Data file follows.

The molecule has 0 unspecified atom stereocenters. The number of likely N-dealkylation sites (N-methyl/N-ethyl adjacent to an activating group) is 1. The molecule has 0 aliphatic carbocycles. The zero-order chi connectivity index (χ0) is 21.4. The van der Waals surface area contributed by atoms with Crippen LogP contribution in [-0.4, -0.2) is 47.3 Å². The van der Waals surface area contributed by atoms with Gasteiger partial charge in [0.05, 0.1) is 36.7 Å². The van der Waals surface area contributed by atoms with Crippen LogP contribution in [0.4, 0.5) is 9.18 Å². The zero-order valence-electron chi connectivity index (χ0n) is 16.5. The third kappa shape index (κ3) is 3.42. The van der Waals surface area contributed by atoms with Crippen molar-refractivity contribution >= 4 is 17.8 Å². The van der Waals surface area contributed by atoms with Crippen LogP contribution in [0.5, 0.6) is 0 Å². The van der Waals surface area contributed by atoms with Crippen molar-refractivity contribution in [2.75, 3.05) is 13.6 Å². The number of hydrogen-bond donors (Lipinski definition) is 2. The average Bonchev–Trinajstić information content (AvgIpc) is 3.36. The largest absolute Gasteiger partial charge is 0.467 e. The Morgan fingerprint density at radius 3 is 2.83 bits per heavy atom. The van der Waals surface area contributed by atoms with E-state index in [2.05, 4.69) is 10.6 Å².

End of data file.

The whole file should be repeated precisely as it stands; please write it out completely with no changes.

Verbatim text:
The molecule has 0 unspecified atom stereocenters. The number of likely N-dealkylation sites (N-methyl/N-ethyl adjacent to an activating group) is 1. The molecule has 0 aliphatic carbocycles. The zero-order chi connectivity index (χ0) is 21.4. The van der Waals surface area contributed by atoms with Crippen LogP contribution in [-0.4, -0.2) is 47.3 Å². The van der Waals surface area contributed by atoms with Gasteiger partial charge in [0.05, 0.1) is 36.7 Å². The van der Waals surface area contributed by atoms with Crippen LogP contribution in [0.4, 0.5) is 9.18 Å². The zero-order valence-electron chi connectivity index (χ0n) is 16.5. The third kappa shape index (κ3) is 3.42. The van der Waals surface area contributed by atoms with Crippen molar-refractivity contribution >= 4 is 17.8 Å². The van der Waals surface area contributed by atoms with Crippen LogP contribution in [0.5, 0.6) is 0 Å². The van der Waals surface area contributed by atoms with Crippen molar-refractivity contribution in [2.75, 3.05) is 13.6 Å². The number of hydrogen-bond donors (Lipinski definition) is 2. The average Bonchev–Trinajstić information content (AvgIpc) is 3.36. The largest absolute Gasteiger partial charge is 0.467 e. The Morgan fingerprint density at radius 3 is 2.83 bits per heavy atom. The van der Waals surface area contributed by atoms with E-state index in [2.05, 4.69) is 10.6 Å².